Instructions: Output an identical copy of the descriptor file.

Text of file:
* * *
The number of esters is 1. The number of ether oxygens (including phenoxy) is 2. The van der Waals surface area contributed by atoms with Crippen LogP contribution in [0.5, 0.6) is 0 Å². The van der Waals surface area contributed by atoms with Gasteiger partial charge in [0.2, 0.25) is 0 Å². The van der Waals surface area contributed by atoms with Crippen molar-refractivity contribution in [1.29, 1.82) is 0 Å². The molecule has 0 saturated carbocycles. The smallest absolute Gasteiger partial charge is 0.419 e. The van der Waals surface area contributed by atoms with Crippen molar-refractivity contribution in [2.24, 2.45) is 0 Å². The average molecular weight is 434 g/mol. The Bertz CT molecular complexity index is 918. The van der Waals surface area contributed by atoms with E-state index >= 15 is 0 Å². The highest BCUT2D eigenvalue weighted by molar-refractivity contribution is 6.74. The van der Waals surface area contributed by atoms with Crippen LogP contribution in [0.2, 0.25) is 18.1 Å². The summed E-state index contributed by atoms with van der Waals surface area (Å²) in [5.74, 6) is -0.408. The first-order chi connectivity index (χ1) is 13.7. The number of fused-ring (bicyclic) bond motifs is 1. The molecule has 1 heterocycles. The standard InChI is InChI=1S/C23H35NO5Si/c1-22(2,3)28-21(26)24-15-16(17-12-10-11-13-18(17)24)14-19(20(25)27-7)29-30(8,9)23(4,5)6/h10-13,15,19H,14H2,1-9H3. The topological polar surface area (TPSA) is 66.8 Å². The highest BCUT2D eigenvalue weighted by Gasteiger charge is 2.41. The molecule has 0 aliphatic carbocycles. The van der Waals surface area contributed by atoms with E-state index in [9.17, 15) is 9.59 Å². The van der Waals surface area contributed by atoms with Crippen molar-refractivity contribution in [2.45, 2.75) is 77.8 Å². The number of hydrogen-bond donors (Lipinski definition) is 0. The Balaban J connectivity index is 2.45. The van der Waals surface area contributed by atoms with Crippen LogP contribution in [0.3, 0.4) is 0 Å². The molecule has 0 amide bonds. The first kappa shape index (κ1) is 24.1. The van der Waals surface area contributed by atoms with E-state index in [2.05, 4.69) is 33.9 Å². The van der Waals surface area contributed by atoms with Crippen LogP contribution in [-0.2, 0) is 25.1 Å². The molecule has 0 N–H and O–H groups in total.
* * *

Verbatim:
The number of esters is 1. The number of ether oxygens (including phenoxy) is 2. The van der Waals surface area contributed by atoms with Crippen LogP contribution in [0.5, 0.6) is 0 Å². The van der Waals surface area contributed by atoms with Gasteiger partial charge in [0.2, 0.25) is 0 Å². The van der Waals surface area contributed by atoms with Crippen molar-refractivity contribution in [1.29, 1.82) is 0 Å². The molecule has 0 saturated carbocycles. The smallest absolute Gasteiger partial charge is 0.419 e. The van der Waals surface area contributed by atoms with Crippen molar-refractivity contribution in [2.24, 2.45) is 0 Å². The average molecular weight is 434 g/mol. The Bertz CT molecular complexity index is 918. The van der Waals surface area contributed by atoms with E-state index >= 15 is 0 Å². The highest BCUT2D eigenvalue weighted by molar-refractivity contribution is 6.74. The van der Waals surface area contributed by atoms with Crippen LogP contribution in [0.2, 0.25) is 18.1 Å². The summed E-state index contributed by atoms with van der Waals surface area (Å²) in [5.74, 6) is -0.408. The first-order chi connectivity index (χ1) is 13.7. The number of fused-ring (bicyclic) bond motifs is 1. The molecule has 1 heterocycles. The standard InChI is InChI=1S/C23H35NO5Si/c1-22(2,3)28-21(26)24-15-16(17-12-10-11-13-18(17)24)14-19(20(25)27-7)29-30(8,9)23(4,5)6/h10-13,15,19H,14H2,1-9H3. The topological polar surface area (TPSA) is 66.8 Å². The highest BCUT2D eigenvalue weighted by Gasteiger charge is 2.41. The molecule has 0 aliphatic carbocycles. The van der Waals surface area contributed by atoms with E-state index in [9.17, 15) is 9.59 Å². The van der Waals surface area contributed by atoms with Crippen molar-refractivity contribution in [2.45, 2.75) is 77.8 Å². The number of hydrogen-bond donors (Lipinski definition) is 0. The Balaban J connectivity index is 2.45. The van der Waals surface area contributed by atoms with Crippen LogP contribution in [0.3, 0.4) is 0 Å². The molecule has 0 amide bonds. The first kappa shape index (κ1) is 24.1. The van der Waals surface area contributed by atoms with E-state index in [2.05, 4.69) is 33.9 Å². The van der Waals surface area contributed by atoms with Crippen LogP contribution in [-0.2, 0) is 25.1 Å². The molecule has 0 N–H and O–H groups in total.